Lost among the debate over whether student-run branches in schools are worthwhile is a little-asked question: How do credit unions get into the schools in the first place? Advocates of student-run branches argue that having an in-school presence enables credit unions to promote financial literacy and connect with the younger generation. Although largely intangible until years later, the benefits of these branches become apparent, advocates say, when these schoolchildren grow up to become active users and lifelong cooperative members.
CU QUICK FACTS
SUNCOAST CREDIT UNION
data as of 03.31.14
HQ: Tampa, FL
12-MO SHARE GROWTH: 5.11%
12-MO LOAN GROWTH: 7.02%
The process, though, of setting up a school branch can often be challenging. Every school district has different rules and hurdles for credit unions to overcome. Protective parents, skeptical teachers, and wary administrators also might be reluctant to allow outside organizations, even those with good intentions, into the schools.
With 58 student-run branches between them, Apple Federal Credit Union ($1.8B, Fairfax, VA) and Suncoast Credit Union ($5.7B, Tampa, FL) know more about the process of establishing a school branch than most cooperatives. Their advice follows in the form of these four tips, including a surprising suggestion about which schools make more sense to target.
Advocates Offer A Way In
Apple operates 26 student-run branches, all but two at high schools, with the first one established 18 years ago at Robert E. Lee High School in Springfield, VA. How that first branch, which is still open today, came about serves as something of a blueprint for getting the process rolling.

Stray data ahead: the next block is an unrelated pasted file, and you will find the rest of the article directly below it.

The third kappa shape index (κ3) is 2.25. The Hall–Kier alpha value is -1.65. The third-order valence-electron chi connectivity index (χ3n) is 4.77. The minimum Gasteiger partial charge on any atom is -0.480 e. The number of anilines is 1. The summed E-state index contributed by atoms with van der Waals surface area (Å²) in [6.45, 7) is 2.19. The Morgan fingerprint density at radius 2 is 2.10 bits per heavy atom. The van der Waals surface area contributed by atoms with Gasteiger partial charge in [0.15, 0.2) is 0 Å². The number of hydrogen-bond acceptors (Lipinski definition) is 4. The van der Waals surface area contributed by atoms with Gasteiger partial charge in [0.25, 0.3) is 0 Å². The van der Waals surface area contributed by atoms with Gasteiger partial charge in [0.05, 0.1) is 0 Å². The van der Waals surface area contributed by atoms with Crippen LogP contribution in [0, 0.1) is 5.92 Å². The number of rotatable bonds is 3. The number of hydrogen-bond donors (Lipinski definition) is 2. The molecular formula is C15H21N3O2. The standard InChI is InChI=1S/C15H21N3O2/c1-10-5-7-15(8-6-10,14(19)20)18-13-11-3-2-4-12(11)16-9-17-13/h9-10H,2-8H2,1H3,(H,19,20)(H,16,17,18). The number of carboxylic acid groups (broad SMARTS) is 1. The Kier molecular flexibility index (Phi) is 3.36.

The timing was certainly fortuitous. This was a time, Dave Gorham, Apple’s director of market sales says, when student-run branches at colleges were popular, and high schools were starting to jump on that bandwagon. The idea of a high school branch began because the credit union had an advocate at the school, a teacher and longtime credit union member who approached Apple about opening a branch there.
Today, the process starts the same way, with the school initiating contact rather than the credit union. Usually, a teacher or another contact at a school approaches the credit union about the possibility of opening a branch. From there Apple talks with the teacher to gauge the school’s level of commitment before meeting with the school principal who, Gorham says, must be on board to move forward. Suncoast Credit Union has observed a similar pattern in the way its 32 student-run branches began, with the first one at Brandon High School in Brandon, FL, in 2002.